(A quick note in regards to the term sidecountry: the idea that sidecountry is different or safer than backcountry is usually inaccurate and can breed complacency. Using sidecountry can also lead to a conflicting mindset. The term sidecountry is discouraged and should be acknowledged for what it is: (resort-accessed) backcountry. The term sidecountry may be used here but only as a substitute for lift-served or backcountry adjacent to a ski resort.)

Just like the backcountry, this environment isn't controlled, closed, or roped off for hazards, and it doesn't have professionals mitigating the avalanche hazard. Although ski area personnel may respond to an accident or injury, they aren't obligated. In the event of an avalanche accident or injury, reliance on yourself and your party to manage is the SOP (standard operating procedure).

There isn't a code of conduct that you legally must adhere to when entering the sidecountry. The snow conditions are variable, unmaintained, and unmanicured. There isn't an option to download the lift if the terrain is too tricky. Signs and warnings are non-existent. There's reduced or no access to lodges, food, water, and rest areas that ski areas provide. These implications should lead to a more cautious and calculated mindset with increased margins than that of the ski area. Sidecountry may be busy due to proximity to a ski area. Increased activity can lead to travel protocols not being followed between parties increasing exposure and risk. In contrast to remote backcountry, sidecountry terrain is often accessed by lift, a short uphill, or a traverse instead of substantial time and energy spent on ascending. Easy access limits the amount of terrain previewing, and snowpack and weather observations made that afford more information. Eliminating the uphill, however, will also increase time spent riding downhill, potentially in avalanche terrain.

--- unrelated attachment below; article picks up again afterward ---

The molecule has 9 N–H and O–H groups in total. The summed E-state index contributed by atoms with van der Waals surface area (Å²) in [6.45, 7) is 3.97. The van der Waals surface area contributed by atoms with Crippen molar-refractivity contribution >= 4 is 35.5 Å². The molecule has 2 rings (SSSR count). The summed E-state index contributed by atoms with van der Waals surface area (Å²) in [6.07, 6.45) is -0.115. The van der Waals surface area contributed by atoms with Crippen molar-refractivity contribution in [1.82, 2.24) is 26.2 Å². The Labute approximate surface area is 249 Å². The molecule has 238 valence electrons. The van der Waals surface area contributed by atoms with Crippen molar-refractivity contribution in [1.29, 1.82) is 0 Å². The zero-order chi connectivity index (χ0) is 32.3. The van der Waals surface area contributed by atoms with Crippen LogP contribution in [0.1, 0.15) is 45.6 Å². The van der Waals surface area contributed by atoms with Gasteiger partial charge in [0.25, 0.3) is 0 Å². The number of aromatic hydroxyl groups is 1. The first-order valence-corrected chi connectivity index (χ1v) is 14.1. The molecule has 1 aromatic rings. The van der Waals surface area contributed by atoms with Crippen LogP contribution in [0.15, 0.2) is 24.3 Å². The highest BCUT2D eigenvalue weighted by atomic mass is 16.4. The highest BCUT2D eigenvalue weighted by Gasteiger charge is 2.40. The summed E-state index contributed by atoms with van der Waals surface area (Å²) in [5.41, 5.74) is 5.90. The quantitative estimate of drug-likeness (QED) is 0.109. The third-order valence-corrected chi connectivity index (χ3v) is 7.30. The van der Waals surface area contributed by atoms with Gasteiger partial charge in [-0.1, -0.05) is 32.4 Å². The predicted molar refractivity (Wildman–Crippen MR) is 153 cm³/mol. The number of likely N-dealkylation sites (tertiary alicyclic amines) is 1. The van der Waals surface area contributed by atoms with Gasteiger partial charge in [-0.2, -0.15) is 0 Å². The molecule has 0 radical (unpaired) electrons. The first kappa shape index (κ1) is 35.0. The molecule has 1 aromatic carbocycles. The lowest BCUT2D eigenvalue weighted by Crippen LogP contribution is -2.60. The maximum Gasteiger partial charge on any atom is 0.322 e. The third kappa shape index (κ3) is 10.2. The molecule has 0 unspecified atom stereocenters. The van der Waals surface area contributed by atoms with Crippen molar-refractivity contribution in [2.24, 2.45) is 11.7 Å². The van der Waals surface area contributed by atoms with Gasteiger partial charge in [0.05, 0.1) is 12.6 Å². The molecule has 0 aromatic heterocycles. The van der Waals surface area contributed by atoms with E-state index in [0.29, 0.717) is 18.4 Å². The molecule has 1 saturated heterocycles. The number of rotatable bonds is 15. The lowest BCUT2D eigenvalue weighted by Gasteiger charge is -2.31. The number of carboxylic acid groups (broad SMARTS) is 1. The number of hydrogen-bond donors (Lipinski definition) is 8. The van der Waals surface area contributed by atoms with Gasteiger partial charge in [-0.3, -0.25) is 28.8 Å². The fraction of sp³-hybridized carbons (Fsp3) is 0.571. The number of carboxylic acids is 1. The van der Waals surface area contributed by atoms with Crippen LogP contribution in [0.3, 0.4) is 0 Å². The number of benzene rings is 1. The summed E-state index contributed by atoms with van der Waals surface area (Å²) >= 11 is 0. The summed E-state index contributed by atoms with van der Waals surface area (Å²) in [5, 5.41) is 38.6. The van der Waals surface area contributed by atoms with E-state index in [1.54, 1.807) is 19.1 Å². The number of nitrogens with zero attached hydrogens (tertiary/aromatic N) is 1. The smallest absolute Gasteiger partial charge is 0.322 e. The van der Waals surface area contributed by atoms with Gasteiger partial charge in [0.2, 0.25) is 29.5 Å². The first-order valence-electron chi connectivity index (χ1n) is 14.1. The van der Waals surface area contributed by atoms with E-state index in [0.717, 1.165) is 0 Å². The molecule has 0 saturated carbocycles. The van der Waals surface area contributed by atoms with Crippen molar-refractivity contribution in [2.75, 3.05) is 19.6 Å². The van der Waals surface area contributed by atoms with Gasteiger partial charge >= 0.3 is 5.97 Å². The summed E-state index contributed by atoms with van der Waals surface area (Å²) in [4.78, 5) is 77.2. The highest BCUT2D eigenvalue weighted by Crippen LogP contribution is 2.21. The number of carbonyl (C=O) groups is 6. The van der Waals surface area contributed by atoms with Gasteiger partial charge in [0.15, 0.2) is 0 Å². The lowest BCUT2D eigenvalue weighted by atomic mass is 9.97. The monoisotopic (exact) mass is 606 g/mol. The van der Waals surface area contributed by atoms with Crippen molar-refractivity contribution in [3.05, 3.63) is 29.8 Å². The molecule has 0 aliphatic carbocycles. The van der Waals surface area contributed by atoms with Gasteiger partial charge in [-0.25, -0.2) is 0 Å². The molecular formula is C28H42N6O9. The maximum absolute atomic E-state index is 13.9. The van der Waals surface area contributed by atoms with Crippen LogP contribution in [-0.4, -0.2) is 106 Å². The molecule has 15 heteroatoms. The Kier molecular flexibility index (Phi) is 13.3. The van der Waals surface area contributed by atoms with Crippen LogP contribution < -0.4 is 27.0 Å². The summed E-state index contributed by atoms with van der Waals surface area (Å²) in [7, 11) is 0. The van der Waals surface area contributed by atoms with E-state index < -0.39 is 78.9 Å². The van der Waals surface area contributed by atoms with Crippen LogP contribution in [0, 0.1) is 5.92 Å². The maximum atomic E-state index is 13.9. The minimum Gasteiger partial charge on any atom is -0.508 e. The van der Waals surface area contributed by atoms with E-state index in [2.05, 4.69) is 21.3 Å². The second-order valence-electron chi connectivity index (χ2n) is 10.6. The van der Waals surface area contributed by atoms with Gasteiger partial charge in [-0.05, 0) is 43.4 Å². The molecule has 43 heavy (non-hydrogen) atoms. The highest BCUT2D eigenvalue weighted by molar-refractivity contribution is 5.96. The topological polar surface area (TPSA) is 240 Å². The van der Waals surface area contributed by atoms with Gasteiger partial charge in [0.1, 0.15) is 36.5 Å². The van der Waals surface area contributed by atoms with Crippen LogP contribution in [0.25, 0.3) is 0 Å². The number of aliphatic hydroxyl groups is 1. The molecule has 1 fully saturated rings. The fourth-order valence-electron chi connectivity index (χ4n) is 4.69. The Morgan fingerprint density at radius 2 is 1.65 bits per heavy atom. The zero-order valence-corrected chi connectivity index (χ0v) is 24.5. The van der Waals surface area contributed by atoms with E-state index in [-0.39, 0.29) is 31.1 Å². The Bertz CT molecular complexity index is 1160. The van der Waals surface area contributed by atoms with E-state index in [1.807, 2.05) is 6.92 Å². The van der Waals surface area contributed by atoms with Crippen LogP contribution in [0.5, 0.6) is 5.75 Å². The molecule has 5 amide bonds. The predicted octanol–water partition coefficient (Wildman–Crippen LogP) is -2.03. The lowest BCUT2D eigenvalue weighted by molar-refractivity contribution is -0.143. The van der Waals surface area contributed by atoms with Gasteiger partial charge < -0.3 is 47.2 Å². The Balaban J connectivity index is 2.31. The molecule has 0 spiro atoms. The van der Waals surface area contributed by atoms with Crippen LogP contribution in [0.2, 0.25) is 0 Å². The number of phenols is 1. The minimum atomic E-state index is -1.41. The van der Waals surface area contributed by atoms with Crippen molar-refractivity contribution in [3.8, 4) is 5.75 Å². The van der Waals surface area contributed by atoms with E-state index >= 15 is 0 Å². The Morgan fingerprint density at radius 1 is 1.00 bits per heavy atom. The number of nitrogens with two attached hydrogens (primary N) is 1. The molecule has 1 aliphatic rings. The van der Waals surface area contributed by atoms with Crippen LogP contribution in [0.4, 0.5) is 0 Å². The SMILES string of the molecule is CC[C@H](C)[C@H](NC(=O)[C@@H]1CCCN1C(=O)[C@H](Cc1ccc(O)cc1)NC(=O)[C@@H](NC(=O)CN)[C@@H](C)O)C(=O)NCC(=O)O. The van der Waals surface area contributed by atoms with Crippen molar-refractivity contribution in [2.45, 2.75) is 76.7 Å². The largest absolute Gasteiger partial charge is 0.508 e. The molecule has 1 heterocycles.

The sidecountry can combine the "human factor" trickery and heuristic traps of both the resort and the backcountry. Due to overlapping factors, your mindset should combine the vigilance needed to deal with other people/parties in the ski area with implications of remoteness and wildness that the backcountry provides.

The crossover of environments compounds the hazards and risk of the ski area and the backcountry to necessitate a cautious mindset and margin to manage, possibly more than remote backcountry.
Remote Backcountry
When encountering more remote backcountry, you leave behind much of the help and hindrance provided by ski areas. Enter the freedom of the hills! While you may be less concerned with other groups affecting your day, this is the time to become fully self-reliant; food, water, medical, route finding, stability analysis, and much more.

Again, you won't have the benefits of lodges, medical professionals, avalanche and terrain mitigation and management, but some hazard management benefits arise. More time on the uphill means less time riding in potential avalanche terrain, reducing exposure, more time for snow and weather observations, contemplation and introspection. Some human factors associated with ski resorts and nearby terrain may go away. The remote backcountry should lead to a more evident self-reliance and cautious mindset with very appropriate margins to accommodate the backcountry's remoteness and aloneness.
Ariel shot of a group of skiers skin their way up in the backcountry